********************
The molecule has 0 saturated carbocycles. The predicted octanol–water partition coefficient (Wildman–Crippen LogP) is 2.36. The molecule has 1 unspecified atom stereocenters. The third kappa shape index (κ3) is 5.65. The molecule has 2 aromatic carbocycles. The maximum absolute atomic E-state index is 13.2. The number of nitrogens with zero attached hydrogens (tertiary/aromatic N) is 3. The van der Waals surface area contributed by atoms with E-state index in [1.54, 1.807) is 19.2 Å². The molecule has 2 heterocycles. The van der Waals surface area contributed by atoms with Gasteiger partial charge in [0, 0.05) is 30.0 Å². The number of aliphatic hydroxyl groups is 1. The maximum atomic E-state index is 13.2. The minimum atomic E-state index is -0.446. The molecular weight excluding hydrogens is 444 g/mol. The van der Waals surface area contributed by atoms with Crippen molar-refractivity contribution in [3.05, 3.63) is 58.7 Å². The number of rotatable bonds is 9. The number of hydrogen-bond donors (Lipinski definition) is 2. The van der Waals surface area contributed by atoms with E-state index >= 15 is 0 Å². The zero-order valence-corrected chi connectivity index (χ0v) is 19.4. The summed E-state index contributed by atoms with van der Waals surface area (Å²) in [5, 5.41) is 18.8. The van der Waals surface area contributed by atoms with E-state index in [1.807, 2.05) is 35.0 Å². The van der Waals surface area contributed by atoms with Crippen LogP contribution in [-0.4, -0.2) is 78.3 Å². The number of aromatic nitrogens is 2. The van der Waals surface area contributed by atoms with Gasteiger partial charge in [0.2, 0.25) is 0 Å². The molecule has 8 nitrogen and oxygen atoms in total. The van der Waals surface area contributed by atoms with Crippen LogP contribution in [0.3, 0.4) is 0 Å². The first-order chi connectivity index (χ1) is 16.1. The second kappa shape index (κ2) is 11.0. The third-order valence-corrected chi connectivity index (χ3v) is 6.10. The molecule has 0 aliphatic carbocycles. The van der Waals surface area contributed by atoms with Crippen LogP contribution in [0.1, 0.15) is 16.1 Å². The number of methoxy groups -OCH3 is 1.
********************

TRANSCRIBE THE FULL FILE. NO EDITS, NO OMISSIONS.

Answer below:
The molecule has 0 saturated carbocycles. The predicted octanol–water partition coefficient (Wildman–Crippen LogP) is 2.36. The molecule has 1 unspecified atom stereocenters. The third kappa shape index (κ3) is 5.65. The molecule has 2 aromatic carbocycles. The maximum absolute atomic E-state index is 13.2. The number of nitrogens with zero attached hydrogens (tertiary/aromatic N) is 3. The van der Waals surface area contributed by atoms with E-state index in [1.54, 1.807) is 19.2 Å². The molecule has 2 heterocycles. The van der Waals surface area contributed by atoms with Gasteiger partial charge in [0, 0.05) is 30.0 Å². The number of aliphatic hydroxyl groups is 1. The maximum atomic E-state index is 13.2. The minimum atomic E-state index is -0.446. The molecular weight excluding hydrogens is 444 g/mol. The van der Waals surface area contributed by atoms with Crippen molar-refractivity contribution in [3.05, 3.63) is 58.7 Å². The number of rotatable bonds is 9. The number of hydrogen-bond donors (Lipinski definition) is 2. The van der Waals surface area contributed by atoms with E-state index >= 15 is 0 Å². The zero-order valence-corrected chi connectivity index (χ0v) is 19.4. The summed E-state index contributed by atoms with van der Waals surface area (Å²) in [5, 5.41) is 18.8. The van der Waals surface area contributed by atoms with E-state index in [1.807, 2.05) is 35.0 Å². The van der Waals surface area contributed by atoms with Crippen LogP contribution in [-0.4, -0.2) is 78.3 Å². The number of aromatic nitrogens is 2. The van der Waals surface area contributed by atoms with Gasteiger partial charge in [0.2, 0.25) is 0 Å². The molecule has 8 nitrogen and oxygen atoms in total. The van der Waals surface area contributed by atoms with Crippen LogP contribution in [0.3, 0.4) is 0 Å². The first-order chi connectivity index (χ1) is 16.1. The second kappa shape index (κ2) is 11.0. The third-order valence-corrected chi connectivity index (χ3v) is 6.10. The molecule has 0 aliphatic carbocycles. The van der Waals surface area contributed by atoms with Crippen LogP contribution in [0.1, 0.15) is 16.1 Å². The number of methoxy groups -OCH3 is 1.